IVAN GERALD MA UGER MBE, OBE OCTOBER 4, 1939– APRIL 16, 2018)
nspired by the achievements of Christchurch Speedway riders Ronnie Moore and Barry Briggs, from the age of 12, Ivan Gerald Mauger, the New Zealander described as the best motorcycle speedway rider ever, dedicated himself to becoming speedway’s champion of the world, working as a delivery boy for a local chemist in Christchurch after school and in the school holidays to save money for his first racing solo speedway bike.
He once said in an interview, “Everyone thought I had wealthy parents because I could afford to buy a bike before I was 16 but for three years I never bought an icecream, a Coca- Cola or anything like that. After I left school I had two jobs, as did my girlfriend Raye and that’s how we saved enough money to go to England when we were little more than children.”
I first met Ivan and Raye at the nowlegendary speedway of Aranui in Christchurch during the 1955/’56 season. Ronnie Moore, Barry Briggs and Geoff Mardon, Craig Jones, Trevor Redmond, and many others were the local stars and were idolized by Ivan. Ivan was older than me by 11 months and eight days. My brother, Jim, was riding there also, and, as my family lived just around the corner from Aranui Speedway, I spent every Saturday night there each season and even some Sunday mornings when the practice sessions were held. I remember that once Ivan’s races were over and the focus turned to the midget and stock car races, Ivan and Raye would stand up against the back six-foot-high fence around the perimeter and have a cuddle. Lorraine and I would have just been 15 and 16, respectively, and Ivan and Raye 16 and 17, respectively. Each couple married one year later.
When he was 17 or 18, Ivan sailed to England aboard the SS Rangitoto, which docked at Tilbury in 1957, with his teenage bride Raye, renting a one-bedroom flat in Wimbledon. Ivan was immediately successful in getting employment at Plough Lane, where he also rode in the second-half ‘ faces of the future’ races and assisted Mac the groundsman. He once stated, “I never, ever felt I was going to work, for the simple reason that I just loved the atmosphere of being in Wimbledon Stadium. I cleaned the dressing rooms, the toilets, the pit and the workshop. I helped Mac work on the track, I weeded the tulip beds and on Monday afternoons I had to cut the grass out in the centre before the speedway meeting. And not just any old cut would do. It had to be mowed in one direction then the other”.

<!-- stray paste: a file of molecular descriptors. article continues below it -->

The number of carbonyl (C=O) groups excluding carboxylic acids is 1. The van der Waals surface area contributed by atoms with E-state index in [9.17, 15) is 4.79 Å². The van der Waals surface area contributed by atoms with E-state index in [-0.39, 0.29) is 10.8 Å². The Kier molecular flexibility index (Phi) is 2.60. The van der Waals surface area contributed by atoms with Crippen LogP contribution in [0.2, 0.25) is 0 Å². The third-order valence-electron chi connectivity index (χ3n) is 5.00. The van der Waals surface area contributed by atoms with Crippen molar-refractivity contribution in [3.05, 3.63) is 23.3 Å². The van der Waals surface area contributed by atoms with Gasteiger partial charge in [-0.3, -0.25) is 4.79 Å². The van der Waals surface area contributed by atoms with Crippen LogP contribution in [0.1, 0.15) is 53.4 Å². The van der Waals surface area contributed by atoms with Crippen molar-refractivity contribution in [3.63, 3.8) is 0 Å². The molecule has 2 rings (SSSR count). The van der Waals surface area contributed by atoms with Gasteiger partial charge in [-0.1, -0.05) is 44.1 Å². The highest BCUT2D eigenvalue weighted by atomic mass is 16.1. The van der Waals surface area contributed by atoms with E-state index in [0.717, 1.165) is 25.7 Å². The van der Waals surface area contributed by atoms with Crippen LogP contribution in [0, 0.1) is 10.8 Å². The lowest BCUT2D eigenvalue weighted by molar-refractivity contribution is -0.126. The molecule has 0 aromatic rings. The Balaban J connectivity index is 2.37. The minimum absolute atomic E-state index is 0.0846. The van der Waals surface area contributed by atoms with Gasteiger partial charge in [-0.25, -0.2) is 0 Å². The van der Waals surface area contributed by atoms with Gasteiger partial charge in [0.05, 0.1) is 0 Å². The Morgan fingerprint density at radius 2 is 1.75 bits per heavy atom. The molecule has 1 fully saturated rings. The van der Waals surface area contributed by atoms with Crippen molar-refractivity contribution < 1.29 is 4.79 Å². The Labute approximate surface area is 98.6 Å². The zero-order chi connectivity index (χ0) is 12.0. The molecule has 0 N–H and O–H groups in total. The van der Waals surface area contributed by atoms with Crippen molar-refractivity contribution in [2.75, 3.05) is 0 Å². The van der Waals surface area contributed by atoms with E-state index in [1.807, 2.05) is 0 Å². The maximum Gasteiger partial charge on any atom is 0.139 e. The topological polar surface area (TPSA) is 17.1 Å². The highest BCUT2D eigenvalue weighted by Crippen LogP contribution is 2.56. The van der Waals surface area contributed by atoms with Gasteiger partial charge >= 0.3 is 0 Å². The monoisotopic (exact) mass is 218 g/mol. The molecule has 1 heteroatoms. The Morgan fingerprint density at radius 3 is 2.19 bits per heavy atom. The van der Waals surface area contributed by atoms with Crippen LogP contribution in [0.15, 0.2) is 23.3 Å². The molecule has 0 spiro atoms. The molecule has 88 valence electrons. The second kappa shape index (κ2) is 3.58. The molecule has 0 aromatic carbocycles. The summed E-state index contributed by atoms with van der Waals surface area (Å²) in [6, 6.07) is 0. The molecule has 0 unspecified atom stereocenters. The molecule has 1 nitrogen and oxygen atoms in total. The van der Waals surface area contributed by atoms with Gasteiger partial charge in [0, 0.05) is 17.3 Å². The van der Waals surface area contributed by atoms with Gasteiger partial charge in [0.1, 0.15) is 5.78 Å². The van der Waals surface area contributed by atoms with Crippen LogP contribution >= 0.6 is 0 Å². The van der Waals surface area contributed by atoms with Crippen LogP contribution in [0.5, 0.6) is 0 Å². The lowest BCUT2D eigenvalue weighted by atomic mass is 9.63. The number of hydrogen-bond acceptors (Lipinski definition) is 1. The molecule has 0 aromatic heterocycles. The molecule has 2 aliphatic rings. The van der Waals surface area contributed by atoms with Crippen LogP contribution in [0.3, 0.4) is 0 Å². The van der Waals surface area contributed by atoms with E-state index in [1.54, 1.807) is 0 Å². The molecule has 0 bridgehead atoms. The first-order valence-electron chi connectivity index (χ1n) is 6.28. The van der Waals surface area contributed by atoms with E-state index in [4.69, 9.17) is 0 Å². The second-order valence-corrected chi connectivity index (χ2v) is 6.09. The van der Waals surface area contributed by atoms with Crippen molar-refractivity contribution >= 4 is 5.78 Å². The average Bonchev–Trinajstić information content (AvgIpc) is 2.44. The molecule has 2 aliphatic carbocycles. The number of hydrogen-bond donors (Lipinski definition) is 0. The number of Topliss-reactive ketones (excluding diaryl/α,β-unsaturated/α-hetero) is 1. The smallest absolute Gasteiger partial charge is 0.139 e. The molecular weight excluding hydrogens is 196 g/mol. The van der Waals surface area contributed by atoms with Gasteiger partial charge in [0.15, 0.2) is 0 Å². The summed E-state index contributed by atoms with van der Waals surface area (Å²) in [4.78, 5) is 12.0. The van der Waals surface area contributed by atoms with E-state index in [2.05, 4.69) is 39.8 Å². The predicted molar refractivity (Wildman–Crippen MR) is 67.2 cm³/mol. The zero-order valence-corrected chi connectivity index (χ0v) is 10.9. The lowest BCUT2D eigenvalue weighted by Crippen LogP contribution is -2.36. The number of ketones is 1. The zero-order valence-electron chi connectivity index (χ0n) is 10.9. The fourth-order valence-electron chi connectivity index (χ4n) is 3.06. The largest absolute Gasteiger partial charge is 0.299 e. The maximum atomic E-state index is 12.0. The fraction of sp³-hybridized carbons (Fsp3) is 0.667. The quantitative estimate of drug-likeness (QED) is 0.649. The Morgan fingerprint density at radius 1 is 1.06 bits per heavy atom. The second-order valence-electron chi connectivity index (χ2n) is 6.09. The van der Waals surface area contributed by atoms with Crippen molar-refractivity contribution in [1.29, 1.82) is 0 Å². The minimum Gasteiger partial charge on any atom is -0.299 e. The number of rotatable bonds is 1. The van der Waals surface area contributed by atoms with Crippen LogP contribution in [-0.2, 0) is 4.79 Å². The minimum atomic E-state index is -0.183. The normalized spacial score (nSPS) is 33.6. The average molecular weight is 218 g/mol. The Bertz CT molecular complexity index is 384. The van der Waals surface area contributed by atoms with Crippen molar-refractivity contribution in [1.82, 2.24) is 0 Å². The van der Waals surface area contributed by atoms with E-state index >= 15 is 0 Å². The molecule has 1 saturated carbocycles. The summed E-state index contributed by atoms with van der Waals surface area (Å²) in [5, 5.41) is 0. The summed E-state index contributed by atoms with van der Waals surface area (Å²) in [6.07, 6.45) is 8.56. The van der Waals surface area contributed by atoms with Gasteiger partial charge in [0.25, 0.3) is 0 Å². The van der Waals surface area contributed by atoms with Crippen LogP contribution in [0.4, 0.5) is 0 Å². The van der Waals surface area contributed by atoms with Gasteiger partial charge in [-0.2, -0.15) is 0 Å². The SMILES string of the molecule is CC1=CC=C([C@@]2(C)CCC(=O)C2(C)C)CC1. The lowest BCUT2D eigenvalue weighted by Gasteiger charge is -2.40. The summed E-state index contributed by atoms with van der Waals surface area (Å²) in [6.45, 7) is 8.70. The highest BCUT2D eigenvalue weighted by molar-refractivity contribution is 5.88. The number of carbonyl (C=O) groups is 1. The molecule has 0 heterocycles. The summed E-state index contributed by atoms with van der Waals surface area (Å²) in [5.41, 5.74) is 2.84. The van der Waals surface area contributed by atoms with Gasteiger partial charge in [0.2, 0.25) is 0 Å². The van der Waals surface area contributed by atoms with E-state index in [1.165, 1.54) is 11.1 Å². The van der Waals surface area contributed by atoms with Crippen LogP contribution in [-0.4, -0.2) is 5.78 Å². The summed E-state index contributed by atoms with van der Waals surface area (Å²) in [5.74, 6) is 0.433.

However, his first attempts to make a breakthrough in the sport of speedway failed and he returned home to race locally and in Australia, before, in 1963, returning to Britain once more. This time, his fortunes changed, and he became a dominant figure in British speedway, then on the international stage. He won his first individual World Championship in 1968, the first of what would be three in a row. In 1970, a pair of Americans — George Wenn and Roy Bokelman — vowed that they would gold plate Mauger’s winning Jawa 500cc bike if he won his third World Championship in a row. Ivan duly won the world final, and, true to their promises, the motorcycle was taken to America and gold plated, becoming known as the ‘Triple Crown Special’. Ivan loaned it on a long-term basis to the Canterbury Museum in his home town Christchurch, where it was put on display.
Ivan Mauger’s many achievements are far too great to detail here, but briefly, they include the following. He was holder of six international World Championship titles between 1968 and 1979. During his career, he also raced in the Long Track World Championship, winning
the title in 1971, 1972, and 1976 — bringing his total world-championship speedway titles to 15 — and he was also runner-up in 1974 and 1975. He was recognized with an MBE in 1976 and an OBE in 1989, and was one of the 75 inaugural members inducted into New Zealand’s Sports Hall of Fame in 1990. He was voted the prestigious Millennium Man of Speedway by readers of Speedway Star and Vintage Speedway magazines in December 1999. In 2000, he was selected by the Olympic Committee to carry the Olympic torch at the Sydney games, an honour which he performed in June of that year.
Life in retirement
While Ivan spent most of his racing career in Britain, he never forgot his roots. From 1965 until he retired in 1986 to Australia’s Gold Coast with Raye, he returned to New Zealand every year to promote speedway. He remained an active supporter of speedway, attending many meetings throughout the Australian season, as well as the Speedway Grand Prix of New Zealand, held at Western Springs Stadium in Auckland.
As a proud Kiwi, Mauger was also an avid supporter of New Zealand’s rugby union team, the legendary All Blacks, and proudly flew the team’s flag at his home whenever they played an international match.
Ivan was also president of the World Speedway Riders Association from 2007 to 2008. In 2013, he withdrew from public life due to ill health, then in May of 2015 it was revealed that he was being treated for cognitive dementia, a communication disorder, and was receiving daily treatment at a Gold Coast nursing home.
Ivan died at the age of 78, on April 16, 2018. He is survived by his wife Raye and their three children.